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Westward Expansion

Log Cabin

History >> Westward Expansion

When the pioneers first arrived at their new land, one of the first things they needed to do was build a house where the family could live. In areas where there were plenty of trees, they would build log cabins.

Log cabins required few building resources, just trees and an axe or saw. They didn't need metal nails or spikes to hold them together and they could be built fairly quickly, too. Most log cabins were simple one room buildings where the entire family would live. Once the farm was up and running, settlers often built bigger homes or added on to the existing log cabin.

Log cabin
Lockhart Ranch Homestead Cabin
from the National Park Service

Clearing the Land

One of the first things that the pioneers had to do was clear a plot of land where the house could be built. They would also want some space around the home where they could plant a garden, build a barn, and keep some animals like chickens. Sometimes they had to cut down trees and remove stumps to clear the land. Of course, then the trees could be used to build their log cabin.

Cutting the Logs

After clearing the land, the pioneers would need to cut down trees to get all the logs they needed. They had to find trees with straight trunks that would make good logs for building. Once they cut the logs to the right length, they would cut notches at each end where the logs would fit together at the corners of the building. They would also strip the bark off of the logs as the bark would rot over time.

Building the Walls

All four walls were built up a log at a time. Notches were cut into the logs at each end to allow the logs to fit snuggly together. If only one man was building the cabin, then it was usually only 6 or 7 feet tall. This is because he could only lift a log so high. If he had help, then the walls could be a bit taller. Each side of the log cabin was typically between 12 and 16 feet long.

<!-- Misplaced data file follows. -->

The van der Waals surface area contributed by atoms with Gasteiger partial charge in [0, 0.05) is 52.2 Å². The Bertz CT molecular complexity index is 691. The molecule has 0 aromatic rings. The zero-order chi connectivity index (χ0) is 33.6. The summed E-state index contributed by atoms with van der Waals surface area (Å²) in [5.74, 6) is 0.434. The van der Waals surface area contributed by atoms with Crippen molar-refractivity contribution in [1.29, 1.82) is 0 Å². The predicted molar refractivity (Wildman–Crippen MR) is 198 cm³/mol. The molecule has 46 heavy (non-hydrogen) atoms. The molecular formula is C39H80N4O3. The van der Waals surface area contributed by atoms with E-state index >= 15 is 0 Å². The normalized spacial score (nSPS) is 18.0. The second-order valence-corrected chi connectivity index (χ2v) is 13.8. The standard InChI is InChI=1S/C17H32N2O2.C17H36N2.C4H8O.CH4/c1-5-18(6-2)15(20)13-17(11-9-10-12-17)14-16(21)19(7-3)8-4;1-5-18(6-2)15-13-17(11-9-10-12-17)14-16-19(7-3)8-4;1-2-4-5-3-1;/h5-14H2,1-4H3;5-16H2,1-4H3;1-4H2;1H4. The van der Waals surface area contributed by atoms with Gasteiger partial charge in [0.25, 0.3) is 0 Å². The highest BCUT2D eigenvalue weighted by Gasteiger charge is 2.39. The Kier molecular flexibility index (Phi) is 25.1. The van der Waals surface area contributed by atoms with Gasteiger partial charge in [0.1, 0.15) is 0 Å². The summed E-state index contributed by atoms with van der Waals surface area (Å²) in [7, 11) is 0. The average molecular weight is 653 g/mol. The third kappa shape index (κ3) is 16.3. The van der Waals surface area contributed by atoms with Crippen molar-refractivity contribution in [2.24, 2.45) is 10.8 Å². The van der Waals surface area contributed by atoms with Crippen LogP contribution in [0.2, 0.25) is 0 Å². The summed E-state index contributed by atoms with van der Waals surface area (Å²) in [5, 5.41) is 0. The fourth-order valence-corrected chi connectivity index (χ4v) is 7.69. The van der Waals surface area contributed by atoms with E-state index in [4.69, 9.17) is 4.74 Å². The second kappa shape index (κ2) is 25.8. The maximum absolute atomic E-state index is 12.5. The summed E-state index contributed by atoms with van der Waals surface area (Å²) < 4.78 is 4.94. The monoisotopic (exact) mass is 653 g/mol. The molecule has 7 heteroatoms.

Once the walls and the roof were finished, the pioneers would seal the cracks between the logs with mud or clay. This was called "daubing" or "chinking" the walls.

Bryce Cabin circa 1881
by Grant, George A.

Finishing Touches

A stone fireplace was built at one end of the log cabin. This would keep the family warm during the winter and give them fire for cooking. There were usually one or two windows to let in light, but the pioneers seldom had glass. A lot of the time greased paper was used to cover the window. The floors were generally packed earth, but sometimes they used split logs for the floors.


The settlers didn't have a lot of furniture, especially when they first moved in. They might have a small table, a bed, and a chair or two. A lot of times they would have a chest that they brought with them from their homeland. This might have some decorations like a rug or candlesticks that the pioneers would use to make the log cabin feel like home.

Interesting Facts about the Log Cabin Activities
Westward Expansion
California Gold Rush
First Transcontinental Railroad
Glossary and Terms
Homestead Act and Land Rush
Louisiana Purchase
Mexican American War
Oregon Trail
Pony Express
Battle of the Alamo
Timeline of Westward Expansion
Frontier Life
Daily Life on the Frontier
Log Cabins

People of the West
Daniel Boone
Famous Gunfighters
Sam Houston
Lewis and Clark
Annie Oakley
James K. Polk
Thomas Jefferson
Works Cited

History >> Westward Expansion

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